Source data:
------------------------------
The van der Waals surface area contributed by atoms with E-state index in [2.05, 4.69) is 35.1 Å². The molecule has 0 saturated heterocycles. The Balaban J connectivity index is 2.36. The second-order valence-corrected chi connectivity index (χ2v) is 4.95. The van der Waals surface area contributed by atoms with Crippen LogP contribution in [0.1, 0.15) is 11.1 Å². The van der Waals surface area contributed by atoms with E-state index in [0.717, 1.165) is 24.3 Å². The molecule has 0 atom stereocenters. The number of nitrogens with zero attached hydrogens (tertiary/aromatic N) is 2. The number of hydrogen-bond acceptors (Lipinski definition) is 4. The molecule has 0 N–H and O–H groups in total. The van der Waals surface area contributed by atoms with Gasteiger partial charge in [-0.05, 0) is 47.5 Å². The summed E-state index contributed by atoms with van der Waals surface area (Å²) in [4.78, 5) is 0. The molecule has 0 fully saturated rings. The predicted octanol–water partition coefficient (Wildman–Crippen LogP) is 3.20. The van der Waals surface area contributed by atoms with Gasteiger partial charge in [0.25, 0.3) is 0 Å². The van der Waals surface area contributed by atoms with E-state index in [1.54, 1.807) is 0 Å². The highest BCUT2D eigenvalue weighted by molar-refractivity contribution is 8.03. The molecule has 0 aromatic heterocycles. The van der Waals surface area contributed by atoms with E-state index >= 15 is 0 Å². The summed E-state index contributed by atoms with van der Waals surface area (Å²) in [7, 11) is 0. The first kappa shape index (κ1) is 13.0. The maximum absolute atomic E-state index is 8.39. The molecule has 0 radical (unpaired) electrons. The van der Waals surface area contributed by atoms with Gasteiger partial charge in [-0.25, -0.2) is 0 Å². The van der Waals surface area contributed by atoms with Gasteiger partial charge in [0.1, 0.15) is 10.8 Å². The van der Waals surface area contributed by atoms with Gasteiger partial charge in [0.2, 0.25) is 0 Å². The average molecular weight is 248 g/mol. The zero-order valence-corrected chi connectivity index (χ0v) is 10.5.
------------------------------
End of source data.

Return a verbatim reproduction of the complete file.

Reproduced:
The van der Waals surface area contributed by atoms with E-state index in [2.05, 4.69) is 35.1 Å². The molecule has 0 saturated heterocycles. The Balaban J connectivity index is 2.36. The second-order valence-corrected chi connectivity index (χ2v) is 4.95. The van der Waals surface area contributed by atoms with Crippen LogP contribution in [0.1, 0.15) is 11.1 Å². The van der Waals surface area contributed by atoms with E-state index in [0.717, 1.165) is 24.3 Å². The molecule has 0 atom stereocenters. The number of nitrogens with zero attached hydrogens (tertiary/aromatic N) is 2. The number of hydrogen-bond acceptors (Lipinski definition) is 4. The molecule has 0 N–H and O–H groups in total. The van der Waals surface area contributed by atoms with Gasteiger partial charge in [-0.05, 0) is 47.5 Å². The summed E-state index contributed by atoms with van der Waals surface area (Å²) in [4.78, 5) is 0. The molecule has 0 fully saturated rings. The predicted octanol–water partition coefficient (Wildman–Crippen LogP) is 3.20. The van der Waals surface area contributed by atoms with Gasteiger partial charge in [0.25, 0.3) is 0 Å². The van der Waals surface area contributed by atoms with E-state index in [1.54, 1.807) is 0 Å². The highest BCUT2D eigenvalue weighted by molar-refractivity contribution is 8.03. The molecule has 0 aromatic heterocycles. The van der Waals surface area contributed by atoms with E-state index >= 15 is 0 Å². The summed E-state index contributed by atoms with van der Waals surface area (Å²) in [7, 11) is 0. The first kappa shape index (κ1) is 13.0. The maximum absolute atomic E-state index is 8.39. The molecule has 0 radical (unpaired) electrons. The van der Waals surface area contributed by atoms with Gasteiger partial charge in [-0.25, -0.2) is 0 Å². The van der Waals surface area contributed by atoms with Gasteiger partial charge in [0.1, 0.15) is 10.8 Å². The van der Waals surface area contributed by atoms with Gasteiger partial charge in [0.2, 0.25) is 0 Å². The average molecular weight is 248 g/mol. The zero-order valence-corrected chi connectivity index (χ0v) is 10.5.